“Part of my brain was like WTF is happening, the other part was like it wasn’t a real body, and another part was like, this is important research,” she said. in the report.
SumOfUs researchers also reported experiencing homophobic and racial slurs in Horizon World and said they witnessed gun violence on the platform.
Meta launched Horizon Worlds in December for users 18 and older in the United States and Canada. In February, there were at least 300,000 users on the platform, according to The Verge.
Four other users also recently said that their avatars had been sexually assaulted or harassed in Horizon World and other Meta VR platforms, according to the SumOfUs report.
In November, a beta tester reported that his avatar had been groped in Horizon Worlds.
At the time, a Meta representative, Kristina Milian, told MIT Technology Review that users should have “a positive experience with easy-to-find security tools — and it’s never the user’s fault.” ‘it doesn’t use all the features we offer.” She continued, “We will continue to improve our user interface and better understand how people use our tools so they can report things easily and reliably. . Our goal is to make Horizon Worlds safe, and we are committed to doing that job. “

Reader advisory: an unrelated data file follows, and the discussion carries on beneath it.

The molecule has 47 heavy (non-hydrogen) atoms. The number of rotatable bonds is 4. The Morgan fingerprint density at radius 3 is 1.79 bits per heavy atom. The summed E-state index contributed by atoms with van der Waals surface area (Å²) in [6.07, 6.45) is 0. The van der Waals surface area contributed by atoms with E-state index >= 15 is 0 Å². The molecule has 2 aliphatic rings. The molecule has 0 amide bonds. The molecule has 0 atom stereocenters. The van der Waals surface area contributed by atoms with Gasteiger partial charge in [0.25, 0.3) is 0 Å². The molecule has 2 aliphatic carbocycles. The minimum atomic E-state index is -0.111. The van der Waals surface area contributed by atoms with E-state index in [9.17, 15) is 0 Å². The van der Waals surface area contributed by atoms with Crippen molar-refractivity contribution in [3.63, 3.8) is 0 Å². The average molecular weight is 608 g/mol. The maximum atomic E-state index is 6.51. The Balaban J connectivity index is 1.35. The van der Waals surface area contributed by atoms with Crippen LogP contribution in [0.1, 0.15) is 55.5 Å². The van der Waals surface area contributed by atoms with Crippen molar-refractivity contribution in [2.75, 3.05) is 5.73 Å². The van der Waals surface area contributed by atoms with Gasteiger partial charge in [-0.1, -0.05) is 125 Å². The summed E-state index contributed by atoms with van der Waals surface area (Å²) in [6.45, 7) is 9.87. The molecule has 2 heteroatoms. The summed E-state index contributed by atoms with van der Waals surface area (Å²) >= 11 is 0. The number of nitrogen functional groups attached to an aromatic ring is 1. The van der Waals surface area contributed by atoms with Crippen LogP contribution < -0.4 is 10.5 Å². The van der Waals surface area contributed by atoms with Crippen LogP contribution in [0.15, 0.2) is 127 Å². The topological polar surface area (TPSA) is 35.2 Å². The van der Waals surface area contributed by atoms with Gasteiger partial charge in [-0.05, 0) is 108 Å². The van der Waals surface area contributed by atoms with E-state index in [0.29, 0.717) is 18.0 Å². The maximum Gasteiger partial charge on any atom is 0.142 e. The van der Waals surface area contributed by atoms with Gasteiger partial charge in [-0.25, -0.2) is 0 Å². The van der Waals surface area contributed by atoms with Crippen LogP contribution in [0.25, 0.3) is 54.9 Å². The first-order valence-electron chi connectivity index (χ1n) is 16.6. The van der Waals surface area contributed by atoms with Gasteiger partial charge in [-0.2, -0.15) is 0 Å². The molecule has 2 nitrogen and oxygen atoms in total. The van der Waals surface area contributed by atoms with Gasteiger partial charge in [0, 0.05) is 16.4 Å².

But the following month, a metaverse researcher named Nina Jane Patel said in a Medium post that within 60 seconds of joining Horizon Worlds, three to four male-looking avatars raped her avatar.
In the same month, The New York Times reported that a player’s avatar had been groped on a shooter owned by Meta. Separately, a player of the sports game Echo VR said a male player told him he had recorded his voice so he could “jerk off” to his swear words.
SumOfUs and Meta did not immediately respond to Insider’s requests for comment. In response to the SumOfUs report, a Meta rep told the Daily Mail that they don’t recommend “turning off the security feature with people you don’t know.”
At least 2 major metaverse investors have expressed concern over emerging details of harassment and abuse on its metaverse platforms